Here, where the Nechako and the mighty Fraser Rivers converge, and less than 100 km from the province’s geographical centre, sits Prince George, British Columbia’s “Northern Capital”.
The area around Prince George is the traditional territory of the Carrier Sekani First Nations people, who made their livelihood off the bountiful rivers, lakes and forests of the region.
In 1793, the great explorer Alexander Mackenzie explored the area on his first crossing of the North American continent. However, it wasn’t until 1807 that European explorer Simon Fraser wintered over here, and before long, a trading post turned into a town. Originally called Fort George, after King George lll, the town flourished as a trading post, and was officially incorporated as a town in 1915.
For visitors today, Prince George is the fourth largest city in BC, and a gateway to the great North by Northwest. For the urban folks, there are all the cafés, art galleries, boutiques and museums that a modern city can offer.
For those who get their thrills under the open sky, Prince George is a paradise. Several parks and heritage trails are close by, as are 18-hole golf courses, and a salmon camp. Literally thousands of lakes and rivers beckon you and your rod, canoe, boat and backpack.
Over a dozen flights daily to and from the city make connections with all major regional, national and international centres easy. Regularly scheduled flights to smaller centres in the north leave Prince George daily.
Prince George is the first stop on VIA Rail’s spectacular Skeena route that takes visitors from Prince Rupert on the west coast through the middle of BCs backyard to Jasper in the Canadian Rockies, with connections to VIA’s national network of routes.
Visit Prince George on your way to Alaska, and stay a while, you’ll like what you see!
Location: Prince George is located at the junction of Alaska Highway 97 and the Yellowhead Highway 16, 76 miles (123 km) north of Quesnel, 200 km (120 miles) south of Mackenzie, 451 miles (722 km) east of Prince Rupert, and 487 miles (780 km) north of Vancouver.
Highway 97 runs south to Vancouver and north to Dawson Creek, where it joins up with the Alaska Highway. Highway 16, or the Trans Canada Yellowhead Highway, extends from Prince Rupert through Prince George to the Rockies, and on to its conclusion in Winnipeg, Manitoba.
View map of the area
Take a peak into the past at the Prince George Railway and Forest Industry Museum, located within Cottonwood Island Nature Park. The museum grew from the efforts of six local residents who undertook to restore a wooden 1903 Russell Snowplow that belonged to the Northwood Pulp and Timber Ltd. Exhibits include the 1914 Grand Trunk Penny Station, the 1913 First Class Nechako railcar and a restored turn-of-the-century bunkhouse. A great place to get lost!
The Fraser-Fort George Regional Museum is an active and vibrant mirror of the surrounding community, offering a brief overview of the area’s First Nation’s history. Situated on the banks of the Fraser River in Fort George Park, the museum stands on the site of the original Hudson’s Bay Trading Post.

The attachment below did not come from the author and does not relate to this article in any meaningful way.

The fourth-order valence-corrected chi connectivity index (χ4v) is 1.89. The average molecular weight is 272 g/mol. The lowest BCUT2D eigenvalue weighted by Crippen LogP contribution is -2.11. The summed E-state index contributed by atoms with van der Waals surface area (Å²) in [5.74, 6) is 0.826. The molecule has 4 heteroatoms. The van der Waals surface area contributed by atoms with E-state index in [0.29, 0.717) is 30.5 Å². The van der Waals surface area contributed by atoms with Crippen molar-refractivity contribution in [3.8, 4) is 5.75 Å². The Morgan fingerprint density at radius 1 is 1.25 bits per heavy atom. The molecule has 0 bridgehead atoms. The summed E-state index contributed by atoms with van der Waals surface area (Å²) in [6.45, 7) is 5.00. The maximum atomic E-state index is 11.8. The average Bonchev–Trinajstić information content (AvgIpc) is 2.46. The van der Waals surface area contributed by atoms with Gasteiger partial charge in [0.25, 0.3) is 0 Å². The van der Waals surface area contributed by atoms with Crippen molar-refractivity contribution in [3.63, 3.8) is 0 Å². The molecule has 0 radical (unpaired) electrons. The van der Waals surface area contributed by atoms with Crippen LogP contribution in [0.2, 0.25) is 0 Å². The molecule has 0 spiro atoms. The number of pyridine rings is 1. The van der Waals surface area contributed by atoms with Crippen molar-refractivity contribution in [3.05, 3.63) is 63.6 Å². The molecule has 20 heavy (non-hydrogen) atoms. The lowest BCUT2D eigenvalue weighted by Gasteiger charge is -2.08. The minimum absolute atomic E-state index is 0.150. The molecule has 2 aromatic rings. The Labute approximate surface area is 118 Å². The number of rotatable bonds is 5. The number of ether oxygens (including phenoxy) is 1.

Stimulate your brain at Exploration Place Science Centre and Museum, located in Fort George Park.
Walk the portage trail and enjoy the breathtaking beauty of the countryside at the 1912 Huble Homestead and Giscome Portage Trail. Located 40 km north of Prince George, in the beautiful setting of Giscome Portage Regional Park, this historic site features the Huble Homestead and other carefully reconstructed farm buildings, as well as the 8.5km long historic Giscome Portage Trail passing over the Arctic Divide.
View the Grand Trunk Pacific Bridge, built in 1918 of steel girder construction, this railway bridge was designed to be raised to allow sternwheelers passage along the Fraser River. Auto traffic is now carried on the Yellowhead Bridge, built in 1988.
Forestry Tours: Want to learn more about the forests of Northern British Columbia? Spend a day getting a closer look at the woodlands operations, from planting and harvesting to moving the logs to the mill. Self-guided driving forestry tours allow you to learn about the forests at your own pace. Details available at the Visitor Centre.
Photographers should take a wander along the relaxing pathways at Connaught Hill Park, a popular park with beautiful flower gardens and inspiring vistas of the city, the University of Northern British Columbia and the famous cutbanks bordering the Nechako River.
VIA Rail Canada runs from Vancouver to Jasper, Alberta, in the BC Rockies, and back to the Pacific Coast at Prince Rupert, with an overnight stop in Prince George. VIA Rail Canada connects at several cross-border crossings with Amtrak, for continuing rail travel through North America. Today’s VIA Rail network and services offer outstanding travel options, whatever your budget or destination. Whether you’re on a coast-to-coast adventure or on an Inter-city hop, VIA Rail’s trains will take you there in comfort and style.
Prince George is also home to several art galleries, including the Prince George Native Art Gallery on 3rd Avenue, which has unique displays of cedarwood carvings, bead work, and birch-bark biting, an ancient form once commonly practiced by northern Woodlands woman. The Two Rivers Gallery in Civic Plaza is a vital centre for visual art in Prince George and the Central Interior of BC, offering art exhibits, tours, lessons, and discussions.
At the confluence of the Fraser and Nechako Rivers, Cottonwood Island Park is a nature lover’s delight at any time of the year. The setting for the park is so perfect; you will think you are in the countryside, instead of only a few blocks from downtown Prince George. Follow the Heritage River Trail to Fort George Park.